Judgements due on landmark religious discrimination cases at European Court
Posted: Mon, 14 Jan 2013 16:24
The European Court of Human Rights will announce its judgement on four landmark cases of alleged religious discrimination in the workplace on Tuesday 15 January.
In all four cases Christian applicants complained that UK law does not sufficiently protect their rights to freedom of religion and freedom from discrimination at work.
The National Secular Society is the only organisation that has intervened to support the UK Government to argue that all four cases of Eweida, Chaplin, Ladele and McFarlane were correctly dismissed by the UK courts. Our submission was prepared by leading human rights lawyer Lord Lester of Herne Hill.
Eweida and Chaplin concern the wearing of crosses at work. Ladele was an Islington registrar and McFarlane a Relate councillor, both of whom objected on religious grounds to dealing with same sex couples. All four are applying to the European Court of Human Rights claiming that the dismissal of their cases was in breach of the European Convention on Human Rights and that the UK law must therefore be changed.
Keith Porteous Wood, Executive Director of the National Secular Society, said:
"This is likely to be a landmark case determining the future direction of equality law in the UK, and potentially also in Europe.
"In the cases of Ladele and McFarlane, the rights of gay people are placed at risk if it is decided that 'reasonable accommodation' is acceptable when religious people provide (or refuse to provide) services to them. We have argued that such accommodations are humiliating and unacceptable. Such accommodation would not be suggested if the objection were on the basis of race, and it should not be granted on grounds of sexual orientation.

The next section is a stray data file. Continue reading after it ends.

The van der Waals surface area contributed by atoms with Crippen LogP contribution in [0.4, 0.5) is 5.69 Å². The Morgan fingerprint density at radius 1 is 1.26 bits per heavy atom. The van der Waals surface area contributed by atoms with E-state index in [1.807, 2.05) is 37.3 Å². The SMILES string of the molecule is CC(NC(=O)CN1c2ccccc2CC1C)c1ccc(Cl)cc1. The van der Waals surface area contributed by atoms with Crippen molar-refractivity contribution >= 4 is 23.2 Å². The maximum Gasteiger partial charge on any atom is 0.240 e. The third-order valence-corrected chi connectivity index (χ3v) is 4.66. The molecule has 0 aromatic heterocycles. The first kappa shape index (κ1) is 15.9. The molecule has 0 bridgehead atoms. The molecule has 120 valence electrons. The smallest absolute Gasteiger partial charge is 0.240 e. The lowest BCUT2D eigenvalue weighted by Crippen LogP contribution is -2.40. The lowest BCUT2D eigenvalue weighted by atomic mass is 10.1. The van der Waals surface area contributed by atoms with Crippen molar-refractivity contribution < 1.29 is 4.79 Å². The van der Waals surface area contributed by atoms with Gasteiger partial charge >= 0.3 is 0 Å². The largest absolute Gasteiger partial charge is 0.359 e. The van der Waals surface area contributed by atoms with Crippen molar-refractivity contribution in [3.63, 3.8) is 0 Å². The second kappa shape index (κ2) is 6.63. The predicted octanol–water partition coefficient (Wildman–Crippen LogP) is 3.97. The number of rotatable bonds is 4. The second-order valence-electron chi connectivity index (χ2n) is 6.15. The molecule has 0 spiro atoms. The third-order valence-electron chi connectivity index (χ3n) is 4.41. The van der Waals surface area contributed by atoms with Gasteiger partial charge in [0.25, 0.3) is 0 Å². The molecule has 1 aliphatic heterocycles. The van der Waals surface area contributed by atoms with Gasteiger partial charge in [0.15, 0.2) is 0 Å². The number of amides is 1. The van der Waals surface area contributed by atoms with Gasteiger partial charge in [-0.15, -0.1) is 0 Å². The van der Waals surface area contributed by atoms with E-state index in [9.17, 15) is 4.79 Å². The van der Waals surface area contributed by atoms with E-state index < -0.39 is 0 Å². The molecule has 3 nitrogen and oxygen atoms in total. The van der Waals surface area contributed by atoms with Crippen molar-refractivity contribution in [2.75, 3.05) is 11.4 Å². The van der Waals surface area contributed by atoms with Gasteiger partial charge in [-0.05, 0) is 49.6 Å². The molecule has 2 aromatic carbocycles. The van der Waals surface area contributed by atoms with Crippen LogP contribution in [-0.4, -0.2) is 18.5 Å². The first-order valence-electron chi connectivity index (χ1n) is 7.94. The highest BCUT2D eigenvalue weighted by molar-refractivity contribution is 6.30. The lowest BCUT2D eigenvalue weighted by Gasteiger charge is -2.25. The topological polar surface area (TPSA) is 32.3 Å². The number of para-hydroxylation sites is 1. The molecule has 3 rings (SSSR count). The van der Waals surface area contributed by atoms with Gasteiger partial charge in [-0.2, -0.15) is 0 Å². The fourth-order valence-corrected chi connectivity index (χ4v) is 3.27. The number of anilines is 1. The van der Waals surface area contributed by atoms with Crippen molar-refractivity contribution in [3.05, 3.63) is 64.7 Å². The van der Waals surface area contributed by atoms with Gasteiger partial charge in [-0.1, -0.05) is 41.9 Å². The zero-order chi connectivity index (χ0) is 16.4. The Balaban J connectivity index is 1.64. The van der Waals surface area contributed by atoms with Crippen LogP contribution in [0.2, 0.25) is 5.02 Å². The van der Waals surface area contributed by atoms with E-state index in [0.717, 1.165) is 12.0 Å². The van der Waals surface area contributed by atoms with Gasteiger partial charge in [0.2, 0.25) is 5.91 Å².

"In the case of the wearing of religious symbols at work — Eweida and Chaplin — we think the English courts reached the correct decisions based on the relevant facts.
"We argue strongly that religious conscience should not override uniform policies or health and safety regulations in the workplace. We uphold everyone's right to manifest their religion and wear religious insignia, but occasionally there may be limited circumstances where the State and private employers will be justified in restricting the display of religious symbols, or indeed, expressions of non-belief, in the interests of protecting the rights of fellow employees, users of public services, and private customers.
"We very much regret the disingenuous and persistent portrayal of the current situation as being a blanket ban on religious symbols in the workplace. As the millions of people who wear a cross to work will testify, there is no such ban, nor should there be such a ban. But it is important that employers maintain their rights to ask their staff to comply with reasonable uniform policies or health and safety regulations. We must at all costs avoid creating a hierarchy of rights with religious rights firmly at the top."